You know the feeling: you've set your PVR to record your favourite show, but when you finally watch it the last 10 minutes are missing, Those recordings rely on accurate information being sent by networks to electronic program guides (EPGs) — yet incredibly, if you ask TV executives if they think they do a good job of providing accurate data, the response turns out to be an overwhelming "yes".
TV Tonight asked network programmers (who determine the schedule) at all the major free-to-air networks (plus Foxtel) how they would rate the accuracy of their EPG data. Seven, Ten and Foxtel all gave themselves a perfect 10/10 score, which seems ridiculous given how often the commercial providers mess around with their schedules and run shows over. (Foxtel is generally much more reliable with its own channels, but can't control what the free-to-air networks tell it.) Just slightly more modestly, SBS and the ABC gave themselves 9/10 scores, while Nine gave itself 8/10.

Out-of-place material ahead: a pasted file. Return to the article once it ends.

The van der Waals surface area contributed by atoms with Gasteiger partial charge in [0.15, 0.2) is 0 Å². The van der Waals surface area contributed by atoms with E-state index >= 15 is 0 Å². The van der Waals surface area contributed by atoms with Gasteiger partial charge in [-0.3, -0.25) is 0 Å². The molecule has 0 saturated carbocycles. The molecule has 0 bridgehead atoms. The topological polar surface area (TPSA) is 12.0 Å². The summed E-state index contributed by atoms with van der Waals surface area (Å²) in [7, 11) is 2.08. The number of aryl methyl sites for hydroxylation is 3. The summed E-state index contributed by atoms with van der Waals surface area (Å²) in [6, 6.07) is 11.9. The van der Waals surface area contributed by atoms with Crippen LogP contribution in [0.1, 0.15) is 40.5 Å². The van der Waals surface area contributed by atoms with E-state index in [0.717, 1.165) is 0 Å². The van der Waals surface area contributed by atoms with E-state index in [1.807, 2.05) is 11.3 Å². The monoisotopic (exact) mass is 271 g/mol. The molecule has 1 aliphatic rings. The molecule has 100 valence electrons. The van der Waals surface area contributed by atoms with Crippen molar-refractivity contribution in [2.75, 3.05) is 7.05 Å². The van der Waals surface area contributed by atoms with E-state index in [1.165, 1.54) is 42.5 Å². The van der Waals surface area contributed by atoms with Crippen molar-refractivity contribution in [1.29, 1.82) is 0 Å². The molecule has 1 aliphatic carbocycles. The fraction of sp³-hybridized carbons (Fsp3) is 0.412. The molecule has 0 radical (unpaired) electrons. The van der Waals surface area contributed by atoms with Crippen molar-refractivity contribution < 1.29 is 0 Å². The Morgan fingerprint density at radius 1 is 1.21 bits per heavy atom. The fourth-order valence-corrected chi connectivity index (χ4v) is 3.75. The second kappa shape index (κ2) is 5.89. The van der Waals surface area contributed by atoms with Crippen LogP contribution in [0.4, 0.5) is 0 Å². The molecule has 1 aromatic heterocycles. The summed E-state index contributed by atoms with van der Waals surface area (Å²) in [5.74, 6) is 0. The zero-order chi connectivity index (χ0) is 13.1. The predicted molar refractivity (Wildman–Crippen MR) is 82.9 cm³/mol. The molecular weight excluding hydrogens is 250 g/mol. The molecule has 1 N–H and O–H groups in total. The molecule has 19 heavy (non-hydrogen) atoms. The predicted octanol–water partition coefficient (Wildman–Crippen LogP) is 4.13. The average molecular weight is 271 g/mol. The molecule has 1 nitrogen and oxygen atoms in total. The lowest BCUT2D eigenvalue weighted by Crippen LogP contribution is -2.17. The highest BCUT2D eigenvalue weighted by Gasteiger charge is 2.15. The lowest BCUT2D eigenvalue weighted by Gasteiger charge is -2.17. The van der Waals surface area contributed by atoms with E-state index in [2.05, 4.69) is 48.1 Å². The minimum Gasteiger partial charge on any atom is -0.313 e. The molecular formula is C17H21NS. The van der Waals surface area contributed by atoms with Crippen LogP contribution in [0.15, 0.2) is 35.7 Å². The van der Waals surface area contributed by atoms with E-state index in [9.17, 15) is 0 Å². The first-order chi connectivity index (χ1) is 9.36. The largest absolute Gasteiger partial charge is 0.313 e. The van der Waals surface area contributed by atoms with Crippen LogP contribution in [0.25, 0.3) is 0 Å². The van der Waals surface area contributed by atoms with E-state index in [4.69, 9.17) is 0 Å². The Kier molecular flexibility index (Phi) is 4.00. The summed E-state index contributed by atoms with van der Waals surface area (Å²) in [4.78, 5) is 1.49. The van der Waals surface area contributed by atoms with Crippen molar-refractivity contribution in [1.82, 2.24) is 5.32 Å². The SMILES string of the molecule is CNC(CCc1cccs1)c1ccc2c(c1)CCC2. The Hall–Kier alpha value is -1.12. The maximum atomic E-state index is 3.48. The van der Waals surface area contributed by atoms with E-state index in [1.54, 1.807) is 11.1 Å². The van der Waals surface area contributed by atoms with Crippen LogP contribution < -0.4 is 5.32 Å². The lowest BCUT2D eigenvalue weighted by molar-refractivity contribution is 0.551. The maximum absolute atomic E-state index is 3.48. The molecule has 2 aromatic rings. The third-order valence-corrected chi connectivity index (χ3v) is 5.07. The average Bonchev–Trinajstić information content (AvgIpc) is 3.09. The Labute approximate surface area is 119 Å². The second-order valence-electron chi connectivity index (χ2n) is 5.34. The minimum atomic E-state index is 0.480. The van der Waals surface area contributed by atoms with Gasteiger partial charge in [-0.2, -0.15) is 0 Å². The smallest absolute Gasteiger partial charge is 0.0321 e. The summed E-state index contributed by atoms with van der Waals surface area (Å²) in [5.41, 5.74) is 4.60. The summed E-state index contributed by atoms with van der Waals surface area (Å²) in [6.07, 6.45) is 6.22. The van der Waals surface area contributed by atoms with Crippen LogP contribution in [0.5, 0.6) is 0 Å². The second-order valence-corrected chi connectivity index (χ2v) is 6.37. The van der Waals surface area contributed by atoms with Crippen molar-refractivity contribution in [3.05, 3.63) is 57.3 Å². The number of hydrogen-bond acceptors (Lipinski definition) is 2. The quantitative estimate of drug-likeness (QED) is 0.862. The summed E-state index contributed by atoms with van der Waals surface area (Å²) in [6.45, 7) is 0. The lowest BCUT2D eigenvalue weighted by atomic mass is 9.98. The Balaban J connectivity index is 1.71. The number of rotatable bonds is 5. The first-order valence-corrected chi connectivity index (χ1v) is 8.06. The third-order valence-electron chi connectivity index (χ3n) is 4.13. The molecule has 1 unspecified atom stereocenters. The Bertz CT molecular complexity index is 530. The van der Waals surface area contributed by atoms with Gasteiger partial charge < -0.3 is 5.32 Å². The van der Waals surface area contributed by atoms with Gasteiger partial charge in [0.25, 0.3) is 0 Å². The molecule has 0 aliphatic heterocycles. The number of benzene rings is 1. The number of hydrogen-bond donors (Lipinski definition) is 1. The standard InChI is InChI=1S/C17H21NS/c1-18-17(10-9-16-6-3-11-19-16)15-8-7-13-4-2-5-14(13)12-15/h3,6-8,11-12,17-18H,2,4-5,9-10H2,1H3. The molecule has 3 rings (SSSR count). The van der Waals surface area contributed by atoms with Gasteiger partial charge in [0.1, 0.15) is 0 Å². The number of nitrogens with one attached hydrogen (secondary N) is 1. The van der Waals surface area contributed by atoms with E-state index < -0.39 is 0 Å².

Every programmer interviewed made the valid point that if live shows overrun, then the schedule will be messed up. However, it's often the case that shows overrun even when they're entirely pre-recorded and their length is known (My Kitchen Rules and The Block are serial offenders here). A more honest explanation comes from Nine's Andrew Backwell, who acknowledges the common phenomena of running shows over time and advertising false starting times to try and avoid people changing channels when a show finishes:
There will be occasions where we make mistakes, and occasions that we think it’s better to run a promo that says 8:30 rather than 8:39 . . . In terms of us putting dodgy information in the EPGs –I’m not saying it hasn’t happened in the past, and I’ve been guilty of it — you have to have respect for the viewers.
Those two sentiments ("we respect the viewers" and "we do advertise false start times") don't seem very compatible to me. We saw earlier this week that Nine was quite happy to leave its programming plans unannounced until just hours before a broadcast.
Judging by the level of confidence network programmers display, it doesn't seem we're going to see any big shift in network scheduling habits any time soon. As such, complaints from those broadcasters when people start deciding to download shows instead are going to sound more hollow than ever.
TV Programmers rate their own EPG accuracy [TV Tonight]